As is my way, I have returned to The Cultural Gutter for my monthly science fiction article. In honor of the 50th anniversary of Doctor Who, The Dandy Doctor celebrates the sartorial choices of the Doctor’s many incarnations
Debuting between the final episode of Star Trek and the release of Star Wars, Space: 1999 occupies an odd bit of real estate and has an even odder tone of voice, though it’s easier to make sense of if you understand where sci fi was when Space: 1999 aired.
When ITC commissioned then changed their mind about a second season of UFO, Gerry Anderson wasn’t one to let all the hard work that went into pre-production design go to waste. He tweaked the scenario a little and gave the proposed series a new name: Menace in Space.
You can’t really blame viewers who sat down to watch the first episode of UFO for expecting it to be pretty much the same as everything else Gerry Anderson had done, only with live actors instead of puppets. Those misconceptions about the show were quickly dispelled.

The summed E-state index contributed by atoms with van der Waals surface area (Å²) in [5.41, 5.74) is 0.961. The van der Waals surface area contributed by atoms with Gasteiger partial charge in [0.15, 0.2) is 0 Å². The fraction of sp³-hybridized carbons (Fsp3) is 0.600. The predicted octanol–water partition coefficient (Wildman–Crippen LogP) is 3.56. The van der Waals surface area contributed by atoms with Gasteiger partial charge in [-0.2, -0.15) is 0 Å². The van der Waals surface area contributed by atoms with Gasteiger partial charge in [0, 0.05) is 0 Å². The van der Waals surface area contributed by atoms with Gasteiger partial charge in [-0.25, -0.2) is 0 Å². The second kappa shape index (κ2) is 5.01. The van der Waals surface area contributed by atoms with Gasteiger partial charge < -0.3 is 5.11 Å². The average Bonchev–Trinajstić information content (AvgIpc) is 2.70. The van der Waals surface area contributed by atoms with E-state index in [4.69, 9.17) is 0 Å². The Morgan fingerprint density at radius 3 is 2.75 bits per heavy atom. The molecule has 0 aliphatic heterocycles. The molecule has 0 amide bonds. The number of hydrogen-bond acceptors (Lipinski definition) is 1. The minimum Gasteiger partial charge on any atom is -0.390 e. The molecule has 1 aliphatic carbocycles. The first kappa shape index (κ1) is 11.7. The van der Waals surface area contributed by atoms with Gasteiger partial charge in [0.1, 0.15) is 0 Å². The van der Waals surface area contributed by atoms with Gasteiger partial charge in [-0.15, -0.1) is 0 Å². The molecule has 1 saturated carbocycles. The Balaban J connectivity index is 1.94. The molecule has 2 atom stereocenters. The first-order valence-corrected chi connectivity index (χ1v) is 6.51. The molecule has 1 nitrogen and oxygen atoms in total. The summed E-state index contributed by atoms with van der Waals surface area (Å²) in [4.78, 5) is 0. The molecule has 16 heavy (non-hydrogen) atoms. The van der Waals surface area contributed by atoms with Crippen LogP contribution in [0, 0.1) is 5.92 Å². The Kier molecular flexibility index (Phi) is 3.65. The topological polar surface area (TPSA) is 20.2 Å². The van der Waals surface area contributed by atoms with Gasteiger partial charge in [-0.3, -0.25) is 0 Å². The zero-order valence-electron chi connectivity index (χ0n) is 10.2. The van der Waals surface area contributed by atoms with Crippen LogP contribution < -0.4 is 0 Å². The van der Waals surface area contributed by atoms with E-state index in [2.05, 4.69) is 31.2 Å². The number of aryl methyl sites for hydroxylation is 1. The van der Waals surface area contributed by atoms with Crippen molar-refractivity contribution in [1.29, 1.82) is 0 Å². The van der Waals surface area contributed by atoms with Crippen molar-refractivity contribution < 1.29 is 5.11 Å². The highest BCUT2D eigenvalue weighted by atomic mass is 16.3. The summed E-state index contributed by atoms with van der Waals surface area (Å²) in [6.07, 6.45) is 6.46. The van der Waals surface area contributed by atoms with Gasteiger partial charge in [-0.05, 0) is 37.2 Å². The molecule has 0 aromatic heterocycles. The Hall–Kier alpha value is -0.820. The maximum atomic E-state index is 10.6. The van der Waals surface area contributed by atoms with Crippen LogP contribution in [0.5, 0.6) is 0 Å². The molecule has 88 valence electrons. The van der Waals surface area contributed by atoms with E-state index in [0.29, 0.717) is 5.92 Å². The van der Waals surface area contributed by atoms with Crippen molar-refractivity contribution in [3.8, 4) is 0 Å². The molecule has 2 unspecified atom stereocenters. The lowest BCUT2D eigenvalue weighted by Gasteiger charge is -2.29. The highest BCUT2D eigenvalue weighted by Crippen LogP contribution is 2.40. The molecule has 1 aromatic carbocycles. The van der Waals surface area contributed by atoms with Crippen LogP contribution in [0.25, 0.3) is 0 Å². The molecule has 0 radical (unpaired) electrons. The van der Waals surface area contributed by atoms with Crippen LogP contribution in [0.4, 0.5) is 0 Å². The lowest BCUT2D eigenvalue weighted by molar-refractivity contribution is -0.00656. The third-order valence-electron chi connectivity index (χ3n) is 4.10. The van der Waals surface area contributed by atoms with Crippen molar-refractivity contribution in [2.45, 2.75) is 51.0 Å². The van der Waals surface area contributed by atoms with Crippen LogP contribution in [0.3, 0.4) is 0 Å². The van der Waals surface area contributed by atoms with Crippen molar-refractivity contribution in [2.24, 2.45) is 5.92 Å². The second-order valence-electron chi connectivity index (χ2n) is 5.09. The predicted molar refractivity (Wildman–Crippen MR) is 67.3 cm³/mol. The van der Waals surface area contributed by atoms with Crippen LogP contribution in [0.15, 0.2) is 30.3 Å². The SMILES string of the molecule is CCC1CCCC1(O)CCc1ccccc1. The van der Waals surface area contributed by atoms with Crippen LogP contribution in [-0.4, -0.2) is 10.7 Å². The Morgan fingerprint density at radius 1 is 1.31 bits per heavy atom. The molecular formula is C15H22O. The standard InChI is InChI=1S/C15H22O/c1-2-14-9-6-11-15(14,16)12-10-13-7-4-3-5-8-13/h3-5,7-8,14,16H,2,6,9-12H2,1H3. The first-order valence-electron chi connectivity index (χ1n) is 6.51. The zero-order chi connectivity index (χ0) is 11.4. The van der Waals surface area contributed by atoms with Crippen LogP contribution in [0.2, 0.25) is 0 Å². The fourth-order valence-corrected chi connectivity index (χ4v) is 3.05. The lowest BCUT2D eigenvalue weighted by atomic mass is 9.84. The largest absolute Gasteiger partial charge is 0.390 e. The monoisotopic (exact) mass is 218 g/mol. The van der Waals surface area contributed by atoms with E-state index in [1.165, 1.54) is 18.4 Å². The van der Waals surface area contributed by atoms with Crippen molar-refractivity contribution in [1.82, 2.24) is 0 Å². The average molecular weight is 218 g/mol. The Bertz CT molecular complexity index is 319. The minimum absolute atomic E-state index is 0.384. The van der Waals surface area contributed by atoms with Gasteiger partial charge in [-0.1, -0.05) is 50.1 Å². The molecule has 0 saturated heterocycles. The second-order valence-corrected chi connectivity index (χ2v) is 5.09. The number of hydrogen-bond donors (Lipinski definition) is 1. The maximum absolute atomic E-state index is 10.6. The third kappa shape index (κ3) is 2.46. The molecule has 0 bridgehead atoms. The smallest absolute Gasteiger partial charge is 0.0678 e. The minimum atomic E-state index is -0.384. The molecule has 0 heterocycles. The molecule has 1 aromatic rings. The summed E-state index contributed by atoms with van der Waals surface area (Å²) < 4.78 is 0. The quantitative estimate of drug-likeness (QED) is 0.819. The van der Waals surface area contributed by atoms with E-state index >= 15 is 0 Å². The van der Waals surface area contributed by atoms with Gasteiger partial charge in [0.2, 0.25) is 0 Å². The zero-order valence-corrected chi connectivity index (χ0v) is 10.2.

My latest article for The Cultural Gutter is now up. In keeping with the season, it’s science fiction with the heart of a horror film. Gothic Galactic takes a look at Mario Bava’s brief forays into the cosmos
I like Lupin and his crew matching wits against their foes and pulling heists in a world that seems at least vaguely familiar. Elusiveness of the Fog, however, puts an entirely scifi/fantasy twist on the Lupin formula and gives us a goofy, breezy time travel adventure that manages to be disposably entertaining without being all that good.
Crusher Joe is absolutely top-notch action-adventure storytelling, boasting smart writing, great artwork, a tiny dash of gratuitous nudity, lots of space battles, jungle battles, and a pirate named Big Murphy.
Then a transport shuttle lands on one of the giant sailers, the ramp opens, and one of the characters steps out, points toward…the future, perhaps…and yells, “GO!!!” The crew of the space sailer, invigorated by the anthemic rock music, stream out of the transport shuttle, running energetically and giving each other high-fives.
Mamo begins with the death of Lupin the Third, which comes as a major shock to Lupin the Third when he hears about it. This initial puzzler sends Lupin, Goemon, and Jigen on a wild quest that brings them face to face with the United States Navy and a mysterious, reclusive billionaire named Mamo.
When the only country in the world that has had atomic bombs dropped on it puts a mushroom cloud in a movies, it tends to have more resonance than when, say, the Italians do it. When the Italians set off an atomic bomb, it heralds the arrival of post-apocalyptic, dune buggy-driving leather aficionados. When Japan does it, however, it is something heavier.